Sebastián Losada speaking at a press conference in 2006.

It’s a little known fact that there are more maps of the moon than of the deep sea. The world’s oceans truly are one of the last frontiers. Many are unaware that vast mountain ranges, deep canyons and trenches line our ocean floor. The magic and wonder of what lies beneath our oceans is what inspired me to work to protect them for future generations- and why I’m in New York this week at the United Nations. I wanted to take this opportunity to tell you about what’s happening at the UN and why it’s important.

Sixty two percent of our Planet is covered by more than one kilometer of water and as many as 10 million species may inhabit these deep seas. But even these unexplored and unreachable deep sea areas are threatened by fishing. Our oceans provide us with food, with jobs- even with the oxygen we breather- and in return we are quite literally fishing them to death. The fishing industry has started to reach deeper areas of our oceans as newer and larger fishing boats began dragging heavy chains and gear along the ocean floor.

Mining the last frontier

Fishing is among the many threats to the fragile deep ocean environment. Deep sea fishing has been many times described as deep sea mining, rather than fishing: many species live for a long time, reproduce slowly and can't survive aggressive fishing. Most of these deep sea catches are made up of species which have no commercial value, and may be vulnerable and threatened. As with mining, once one ocean area is wiped out, trawlers often move to another in search of yet-to-be-exploited deep sea stocks, leaving a trail of destruction throughout these unexplored areas.

The impacts on deep sea habitats are equally severe. Deep water corals or sponges, which are very fragile and may take hundreds of years to grow can be broken down to pieces in a few seconds by deep sea fishing.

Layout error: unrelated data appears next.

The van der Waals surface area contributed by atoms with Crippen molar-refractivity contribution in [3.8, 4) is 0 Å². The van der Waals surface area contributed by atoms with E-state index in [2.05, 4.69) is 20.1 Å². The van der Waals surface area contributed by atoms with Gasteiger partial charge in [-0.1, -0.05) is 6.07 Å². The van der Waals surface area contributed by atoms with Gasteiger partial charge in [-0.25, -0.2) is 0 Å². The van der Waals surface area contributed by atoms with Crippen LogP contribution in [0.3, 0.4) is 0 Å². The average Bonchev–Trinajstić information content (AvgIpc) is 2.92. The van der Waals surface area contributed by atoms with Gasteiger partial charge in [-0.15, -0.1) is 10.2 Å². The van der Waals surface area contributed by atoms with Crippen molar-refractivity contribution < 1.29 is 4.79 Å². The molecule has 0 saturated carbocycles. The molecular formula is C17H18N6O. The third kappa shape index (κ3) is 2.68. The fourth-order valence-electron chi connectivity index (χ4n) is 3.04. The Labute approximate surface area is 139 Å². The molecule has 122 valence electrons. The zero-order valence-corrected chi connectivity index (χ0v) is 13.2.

Greenpeace taking action to halt destructive bottom trawling in 2005.

Back in 2006, 1,452 marine scientists from 69 countries signed a statement expressing profound concern that human activities, particularly bottom trawling, are causing unprecedented damage to the deep-seas. According to a group of scientists who met earlier this year in Lisbon to discuss deep sea protection, only 0.0001 percent of the deep-seafloor has been biologically explored. A recent scientific study concludes that the deep seas are in trouble, and are only likely to get worse.

Hang on: your fish belongs to all of us!

As fishing vessels move away from the coast into deeper areas, it so happens that we enter the high seas: beyond 200 nautical miles off the shore, resources don't belong to a single country, but to mankind as a whole. In short, a few countries fishing deep sea species on the high seas (1) are destroying what rightly belongs to all of us. That is why the United Nations got more involved and that’s why I’m here at the UN today.

Over the last decade, Greenpeace and other organizations, formed the Deep Sea Conservation Coalition, in order to expose the destruction of the deep. Our ships have witnessed it and we have taken our evidence to the UN General Assembly in an effort to end this ocean destruction and protect our oceans.


As a result, in 2006 the international community came close to agreeing to the most reasonable measure: a moratorium on high seas bottom trawling until our oceans had recovered and would be able to sustain this intense fishing method. But consensus was broken by the opposition of a few fishing nations which offered in turn to agree on a series of actions to ensure that their deep sea fisheries would be sustainable from 2009 onward. You probably won't be surprised to learn that five years later they haven't succeeded.

2011 is a crucial year as the UN General Assembly will be reviewing, from September to November, what actions fishing countries have taken to protect the deep seas. Details of their failure to protect them can be found here or summarized in this Greenpeace briefing.

Some of the deep sea life may not be cute, but worth saving!

A decade of debates and negotiations has come and gone, and the high seas continue to be recklessly trawled. How much of these deep ocean areas have been destroyed since 2006?  Some of the deep sea inhabitants certainly are not pretty. But as the Deep Sea Conservation Coalition campaign put it: I may not be cute or cuddly, but I am worth saving!

Please take a few minutes to send a distress call to the UN Secretary-General with a clear simple message: Deep sea life must be protected. High seas fishing nations must follow all the UN General Assembly resolutions or stop deep sea fishing immediately.

We’ll keep you posted on what happens here in New York- where we will be pressing your leaders to do the right thing and restore our oceans to health.

Sebastian Losada is a Senior Policy Advisor with Greenpeace International, focused on oceans issues.